Re: Hindu sacred texts

dhillon@chaph.usc.edu (Harry Dhillon) writes:
> Hey, fellow Indians.  I recently had an urge to explore some of the 
> Hindu literature, and finished Ann Stanford's translation of the
> Bhagavad Gita which I thought was really good.  I recently am reading
> some of The Upanishads which, though less poetic, seem to relay the
> same teachings. 

I urge you to find a teacher who has practiced the
teachings of these texts in his or her life and
learn directly from him or her.  Vedanta is not meant
to be learnt through translations or through casual
reading.  Though the translators mean well, misleading
interpretations are bound to creep in which undoubtedly
will confuse the unsuspecting reader.

The Upanishads themselves relate how their highest
essence were to be transmitted through personal contact,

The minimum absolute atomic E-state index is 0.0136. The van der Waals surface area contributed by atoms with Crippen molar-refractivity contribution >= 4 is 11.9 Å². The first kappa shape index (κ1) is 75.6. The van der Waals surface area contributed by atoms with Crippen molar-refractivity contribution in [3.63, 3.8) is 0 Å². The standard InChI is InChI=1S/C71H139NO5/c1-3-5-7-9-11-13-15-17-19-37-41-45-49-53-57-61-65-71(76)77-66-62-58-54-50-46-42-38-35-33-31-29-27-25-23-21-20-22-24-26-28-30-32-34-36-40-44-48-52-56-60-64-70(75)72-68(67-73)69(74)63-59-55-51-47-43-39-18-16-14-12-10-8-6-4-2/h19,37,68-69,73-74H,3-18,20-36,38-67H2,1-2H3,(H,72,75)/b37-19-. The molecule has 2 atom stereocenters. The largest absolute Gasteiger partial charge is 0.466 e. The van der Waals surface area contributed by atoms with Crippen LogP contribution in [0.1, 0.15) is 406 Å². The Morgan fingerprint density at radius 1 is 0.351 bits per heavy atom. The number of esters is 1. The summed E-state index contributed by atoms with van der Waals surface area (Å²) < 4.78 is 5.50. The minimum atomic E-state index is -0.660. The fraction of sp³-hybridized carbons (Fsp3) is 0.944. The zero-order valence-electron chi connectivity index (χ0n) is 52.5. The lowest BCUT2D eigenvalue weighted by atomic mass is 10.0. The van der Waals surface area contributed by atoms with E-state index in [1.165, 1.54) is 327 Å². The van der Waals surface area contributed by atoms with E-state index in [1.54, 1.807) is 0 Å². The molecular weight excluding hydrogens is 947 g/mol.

from teacher to student.  The Chandogya Upanishad 
tells the story of SatyakAma, who after having speculated 
on the nature of the Supreme Reality and learning
some basic truths from the animals he encountered,
seeks out his teacher to learn the deeper essence of
what he has discovered.  

> I was just curious as to what goes on in Hindu temples and what significance
> texts (like the Vedas) hold today for Hindus in daily life.  Are people of
> other faiths allowed in these temples, too? 

Some temples allow people of other faiths; the larger
ones do not, mostly out of fear that the visitors are merely 
unrespectful tourists seeking to see something strange.
This xenophobia is sometimes motivated by bigotry as

For most Hindus, the Vedas are a mass of unknown teachings
and have no relevance to daily life.  For those elites who
do know something about them, only a few actually have 
studied them in the traditional way, and even fewer have
studied their meaning.  These few, however, are some of
the best minds to be found in India.